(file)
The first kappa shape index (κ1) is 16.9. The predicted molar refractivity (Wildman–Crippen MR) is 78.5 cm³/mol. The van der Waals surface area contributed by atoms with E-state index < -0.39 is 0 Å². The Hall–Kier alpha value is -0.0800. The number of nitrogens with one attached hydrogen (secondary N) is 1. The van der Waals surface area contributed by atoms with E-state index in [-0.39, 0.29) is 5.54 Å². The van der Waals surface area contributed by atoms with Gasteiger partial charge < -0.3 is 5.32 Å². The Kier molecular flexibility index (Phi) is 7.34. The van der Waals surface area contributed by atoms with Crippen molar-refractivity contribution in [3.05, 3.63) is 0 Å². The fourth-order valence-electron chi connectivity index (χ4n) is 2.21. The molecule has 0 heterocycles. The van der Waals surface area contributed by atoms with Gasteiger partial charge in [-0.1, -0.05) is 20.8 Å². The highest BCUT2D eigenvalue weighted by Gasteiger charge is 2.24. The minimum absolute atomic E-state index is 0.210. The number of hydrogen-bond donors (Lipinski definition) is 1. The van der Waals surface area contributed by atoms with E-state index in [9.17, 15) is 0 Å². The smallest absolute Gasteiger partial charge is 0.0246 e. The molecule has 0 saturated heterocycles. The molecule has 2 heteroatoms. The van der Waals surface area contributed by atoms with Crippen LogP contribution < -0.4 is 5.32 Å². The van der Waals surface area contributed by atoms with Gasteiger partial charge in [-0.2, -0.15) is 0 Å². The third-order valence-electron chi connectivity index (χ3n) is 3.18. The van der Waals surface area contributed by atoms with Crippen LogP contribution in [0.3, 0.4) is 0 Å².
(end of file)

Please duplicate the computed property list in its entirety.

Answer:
The first kappa shape index (κ1) is 16.9. The predicted molar refractivity (Wildman–Crippen MR) is 78.5 cm³/mol. The van der Waals surface area contributed by atoms with E-state index < -0.39 is 0 Å². The Hall–Kier alpha value is -0.0800. The number of nitrogens with one attached hydrogen (secondary N) is 1. The van der Waals surface area contributed by atoms with E-state index in [-0.39, 0.29) is 5.54 Å². The van der Waals surface area contributed by atoms with Gasteiger partial charge < -0.3 is 5.32 Å². The Kier molecular flexibility index (Phi) is 7.34. The van der Waals surface area contributed by atoms with Crippen molar-refractivity contribution in [3.05, 3.63) is 0 Å². The fourth-order valence-electron chi connectivity index (χ4n) is 2.21. The molecule has 0 heterocycles. The van der Waals surface area contributed by atoms with Gasteiger partial charge in [-0.1, -0.05) is 20.8 Å². The highest BCUT2D eigenvalue weighted by Gasteiger charge is 2.24. The minimum absolute atomic E-state index is 0.210. The number of hydrogen-bond donors (Lipinski definition) is 1. The van der Waals surface area contributed by atoms with E-state index in [9.17, 15) is 0 Å². The smallest absolute Gasteiger partial charge is 0.0246 e. The molecule has 0 saturated heterocycles. The molecule has 2 heteroatoms. The van der Waals surface area contributed by atoms with Crippen LogP contribution < -0.4 is 5.32 Å². The van der Waals surface area contributed by atoms with Gasteiger partial charge in [-0.2, -0.15) is 0 Å². The third-order valence-electron chi connectivity index (χ3n) is 3.18. The van der Waals surface area contributed by atoms with Crippen LogP contribution in [0.3, 0.4) is 0 Å².